Gender is one of the main risk factors that lead to burnout syndrome (5). While there are arguments favoring exhaustion as a particularly female experience, the available evidence is heterogeneous (6). This heterogeneity in empirical data urges us to focus even more on working environments from a gender perspective.
Today, burnout is acknowledged to be experienced by men and women in different ways. Gender differences found in burnout research outcomes must be carefully considered since it can be assumed that women become more fatigued than men. Such an interpretation could lead to particular effects when selecting and promoting workers, causing employment discrimination and the invisibility of this phenomenon to men (2). In this sense, it is proposed to assume the gender category as an analytical category that allows explaining and interpreting the phenomena differently for women and men. It is worth noting that women may be at greater risk of experiencing burnout. However, it is important to acknowledge that this phenomenon also occurs in men, albeit to a lesser extent.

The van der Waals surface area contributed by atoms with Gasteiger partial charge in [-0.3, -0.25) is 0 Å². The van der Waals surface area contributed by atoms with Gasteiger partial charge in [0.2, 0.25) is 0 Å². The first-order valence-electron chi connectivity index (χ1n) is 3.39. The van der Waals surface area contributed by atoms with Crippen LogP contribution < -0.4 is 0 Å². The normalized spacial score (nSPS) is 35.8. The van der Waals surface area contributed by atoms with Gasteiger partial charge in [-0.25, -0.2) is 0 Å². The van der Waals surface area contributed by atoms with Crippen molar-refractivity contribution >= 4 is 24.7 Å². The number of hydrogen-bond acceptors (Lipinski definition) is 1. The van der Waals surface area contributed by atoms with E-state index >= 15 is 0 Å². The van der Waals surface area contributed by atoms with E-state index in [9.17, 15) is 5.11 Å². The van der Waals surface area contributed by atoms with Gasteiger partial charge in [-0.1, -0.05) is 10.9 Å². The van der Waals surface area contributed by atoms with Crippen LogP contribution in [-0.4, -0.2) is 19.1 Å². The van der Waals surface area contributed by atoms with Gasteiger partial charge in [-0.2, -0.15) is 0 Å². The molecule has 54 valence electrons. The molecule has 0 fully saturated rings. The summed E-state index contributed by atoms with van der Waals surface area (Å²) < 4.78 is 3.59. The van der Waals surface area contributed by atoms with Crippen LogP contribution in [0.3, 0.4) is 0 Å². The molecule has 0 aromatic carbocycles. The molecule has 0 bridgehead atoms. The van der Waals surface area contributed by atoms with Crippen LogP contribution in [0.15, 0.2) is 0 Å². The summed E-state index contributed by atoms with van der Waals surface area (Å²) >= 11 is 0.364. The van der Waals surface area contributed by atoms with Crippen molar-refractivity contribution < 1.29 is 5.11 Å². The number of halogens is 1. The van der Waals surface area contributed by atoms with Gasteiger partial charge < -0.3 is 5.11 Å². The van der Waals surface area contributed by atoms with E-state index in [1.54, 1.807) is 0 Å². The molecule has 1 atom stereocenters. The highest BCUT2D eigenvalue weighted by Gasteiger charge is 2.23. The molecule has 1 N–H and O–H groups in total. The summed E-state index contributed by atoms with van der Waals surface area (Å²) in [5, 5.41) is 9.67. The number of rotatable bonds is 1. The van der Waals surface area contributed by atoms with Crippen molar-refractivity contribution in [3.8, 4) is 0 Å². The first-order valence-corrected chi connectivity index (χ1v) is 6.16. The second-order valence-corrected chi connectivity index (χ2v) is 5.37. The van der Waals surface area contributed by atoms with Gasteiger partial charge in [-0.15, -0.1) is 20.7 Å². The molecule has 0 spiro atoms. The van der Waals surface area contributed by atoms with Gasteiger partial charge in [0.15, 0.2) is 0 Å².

Previous studies have reported significant differences in burnout dimensions according to gender (4). Similarly, some recent studies pointed out differences in engagement associated to gender (7–9). Nevertheless, empirical data regarding the influence of gender on burnout and engagement have been mixed. Moreover, despite the growing literature on this subject, there is still a lack of clarity regarding the role that gender plays in burnout and engagement, particularly among healthcare workers in Latin American. Thus, considering this study is centered on Latin American healthcare workers, mainly on female nurses, we adopted care theory as an analysis perspective (10).